In October 2018, CCDC-PHFI-GEOHealth Hub for Research and Capacity Building
& Capacity Building and Education Committee of International Society for Environmental Epidemiology (ISEE) organized a Short Course on Environmental Exposure Assessment in India.
The course was taught by:
Cathryn Tonne, Associate Research Professor Barcelona Institute for Global Health (ISGlobal), Spain
Laura Beane-Freeman, Senior Investigator, National Cancer Institute, Occupational and Environmental Epidemiology Branch, USA
Miranda Loh, Senior Scientist, Institute of Occupational Medicine, Centre for Human Exposure Science, UK
Vidhya Venugopal, Professor, Sri Ramachandra Univesity, India
Learning objectives for the course included:
– To understand the principles of environmental exposure assessment
– To understand how different methods relate to epidemiological study design
– To interpret real data on a range of environmental exposures
– To use theory/methods in practical application
We caught up with Dr. Cathryn Tonne to learn about her experiences in running the workshop:
Can you tell us more about the environmental epidemiology workshop you recently conducted in India?
It was a week-long short course (Oct 22-26, 2018) focusing specifically on environmental exposure assessment for epidemiology. The rationale was that opportunities for training in epidemiology in India are increasing, but there is still an important gap regarding exposure assessment, a critical component of environmental epidemiology. The course was sponsored by the International Society for Environmental Epidemiology (ISEE) and initiated by the Capacity Building and Education Committee. We partnered with Public Health Foundation of India (PHFI) for this inaugural course, with the longer-term aim to work with other ISEE regional chapters and local partners to run the course in different countries going forward. Participants were typically researchers in public or environmental health or atmospheric sciences from India, with one participant from Bangladesh.
How was the experience conducting the workshop?
It was a big effort to bring the course to fruition, from the first steps of securing the financing, to preparing the materials, to the execution during the course. Several people from ISEE and PHFI helped make it happen. The overall experience was very positive. The course was very hands on and interactive,with a lot of time for discussion. This was a good opportunity for the teaching faculty to also learn from the participants about what they see as the main priorities in environmental health in India and their challenges as researchers working in the field.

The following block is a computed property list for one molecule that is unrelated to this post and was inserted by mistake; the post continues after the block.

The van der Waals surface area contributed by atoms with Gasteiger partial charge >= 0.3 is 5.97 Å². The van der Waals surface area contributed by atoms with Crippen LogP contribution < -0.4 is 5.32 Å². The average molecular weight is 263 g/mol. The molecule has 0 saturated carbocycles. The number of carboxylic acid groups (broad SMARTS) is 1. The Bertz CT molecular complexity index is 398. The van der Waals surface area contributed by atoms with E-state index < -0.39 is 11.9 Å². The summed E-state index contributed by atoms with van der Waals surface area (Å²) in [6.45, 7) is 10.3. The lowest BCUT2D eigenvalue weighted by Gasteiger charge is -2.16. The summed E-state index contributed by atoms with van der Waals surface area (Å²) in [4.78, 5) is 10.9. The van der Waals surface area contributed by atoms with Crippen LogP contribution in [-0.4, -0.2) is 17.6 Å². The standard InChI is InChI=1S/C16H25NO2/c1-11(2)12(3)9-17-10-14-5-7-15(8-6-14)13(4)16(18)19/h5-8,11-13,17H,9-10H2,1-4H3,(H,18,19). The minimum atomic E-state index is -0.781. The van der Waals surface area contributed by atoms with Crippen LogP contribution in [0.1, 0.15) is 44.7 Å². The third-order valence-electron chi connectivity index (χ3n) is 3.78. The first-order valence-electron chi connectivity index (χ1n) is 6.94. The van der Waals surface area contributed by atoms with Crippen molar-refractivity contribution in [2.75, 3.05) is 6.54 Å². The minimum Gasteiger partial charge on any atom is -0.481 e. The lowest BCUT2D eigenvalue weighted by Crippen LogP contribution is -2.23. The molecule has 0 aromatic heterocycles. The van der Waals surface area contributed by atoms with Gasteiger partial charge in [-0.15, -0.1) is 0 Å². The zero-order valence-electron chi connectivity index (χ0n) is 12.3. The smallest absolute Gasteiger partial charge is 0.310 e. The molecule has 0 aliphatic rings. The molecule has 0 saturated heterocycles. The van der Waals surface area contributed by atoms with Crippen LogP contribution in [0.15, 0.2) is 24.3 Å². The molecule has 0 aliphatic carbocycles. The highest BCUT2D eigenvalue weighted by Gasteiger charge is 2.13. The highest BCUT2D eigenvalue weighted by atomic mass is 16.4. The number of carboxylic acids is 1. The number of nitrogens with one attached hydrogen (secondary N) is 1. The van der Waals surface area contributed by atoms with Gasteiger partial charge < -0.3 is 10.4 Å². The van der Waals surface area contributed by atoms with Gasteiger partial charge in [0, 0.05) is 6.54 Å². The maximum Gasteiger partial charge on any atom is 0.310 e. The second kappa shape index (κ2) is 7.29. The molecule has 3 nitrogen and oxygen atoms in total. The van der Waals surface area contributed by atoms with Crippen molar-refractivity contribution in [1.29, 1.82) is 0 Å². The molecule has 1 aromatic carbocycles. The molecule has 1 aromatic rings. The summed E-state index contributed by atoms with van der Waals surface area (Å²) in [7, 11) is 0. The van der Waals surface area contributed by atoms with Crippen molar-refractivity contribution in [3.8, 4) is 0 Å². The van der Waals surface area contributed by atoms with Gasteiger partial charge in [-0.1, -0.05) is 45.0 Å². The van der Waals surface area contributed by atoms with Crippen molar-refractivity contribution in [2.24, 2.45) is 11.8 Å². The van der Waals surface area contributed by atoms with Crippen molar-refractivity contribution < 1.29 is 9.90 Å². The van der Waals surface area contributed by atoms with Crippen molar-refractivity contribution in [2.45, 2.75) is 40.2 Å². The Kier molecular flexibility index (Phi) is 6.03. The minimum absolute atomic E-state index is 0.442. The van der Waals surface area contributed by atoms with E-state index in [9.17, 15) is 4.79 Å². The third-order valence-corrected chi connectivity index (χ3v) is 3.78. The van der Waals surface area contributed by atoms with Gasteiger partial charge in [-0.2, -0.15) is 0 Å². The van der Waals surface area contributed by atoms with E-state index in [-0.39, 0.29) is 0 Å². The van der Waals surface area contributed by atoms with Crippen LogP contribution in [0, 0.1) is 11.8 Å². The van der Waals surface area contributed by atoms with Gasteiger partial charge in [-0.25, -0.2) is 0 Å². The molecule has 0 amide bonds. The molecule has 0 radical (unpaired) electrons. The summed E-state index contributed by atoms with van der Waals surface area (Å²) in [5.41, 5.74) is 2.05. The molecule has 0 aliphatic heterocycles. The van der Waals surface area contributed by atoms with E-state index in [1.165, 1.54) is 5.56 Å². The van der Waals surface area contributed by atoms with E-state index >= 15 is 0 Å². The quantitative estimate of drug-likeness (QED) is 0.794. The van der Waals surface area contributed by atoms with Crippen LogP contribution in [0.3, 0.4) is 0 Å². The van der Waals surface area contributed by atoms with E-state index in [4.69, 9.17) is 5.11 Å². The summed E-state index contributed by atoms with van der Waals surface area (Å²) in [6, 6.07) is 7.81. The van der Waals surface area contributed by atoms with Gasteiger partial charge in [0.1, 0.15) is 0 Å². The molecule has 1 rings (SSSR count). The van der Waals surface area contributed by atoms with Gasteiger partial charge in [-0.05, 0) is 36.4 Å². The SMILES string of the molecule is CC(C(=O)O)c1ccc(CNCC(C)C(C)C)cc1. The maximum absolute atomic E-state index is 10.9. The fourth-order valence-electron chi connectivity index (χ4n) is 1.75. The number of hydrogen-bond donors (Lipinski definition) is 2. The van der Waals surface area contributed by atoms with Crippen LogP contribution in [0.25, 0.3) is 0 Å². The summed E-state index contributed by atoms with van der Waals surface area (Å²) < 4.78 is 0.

Capacity building has been identified as a key gap in the field of air pollution in India. What was the biggest learning for you and the team?
In many respects, the capacity is higher for air pollution compared to other exposures, for example pesticides. It is great that there is increasing awareness of the serious public health impact of air pollution in India. My impression is that this is leading to people from the atmospheric sciences (where there is already quite good capacity) to be more interested in crossing over into exposure science. Future capacity building efforts could focus on supporting people in this transition, for example with further training in basic epidemiology, statistics, and principles of exposure assessment.
Are there plans to organize similar workshops in the future?
The goal in the next few years is for ISEE to run the exposure assessment course again- for example working with the Latin American or African regional ISEE chapters. Also, lectures from the exposure assessment short course in India will be posted on the publicly available ISEEGlobal Education Channel.
Any fun stories from the workshop?
In one of the practical exercises focusing on low-cost sensors for air quality monitoring, participants walked around the PHFI neighbourhood in Gurgaon collecting PM data with several Dylos (DC1700) and Lascar EL-USB-CO devices. Participants then analysed the data in R including plotting their time series, which triggered some amusing discussion about which of the favourite local Tandoori vendors was responsible for the biggest air pollution peaks.
Any advice for the budding epidemiologists in India?
Statistics are your friend. Find a way to get further training- not just in terms of programming in a specific software, but in the principles.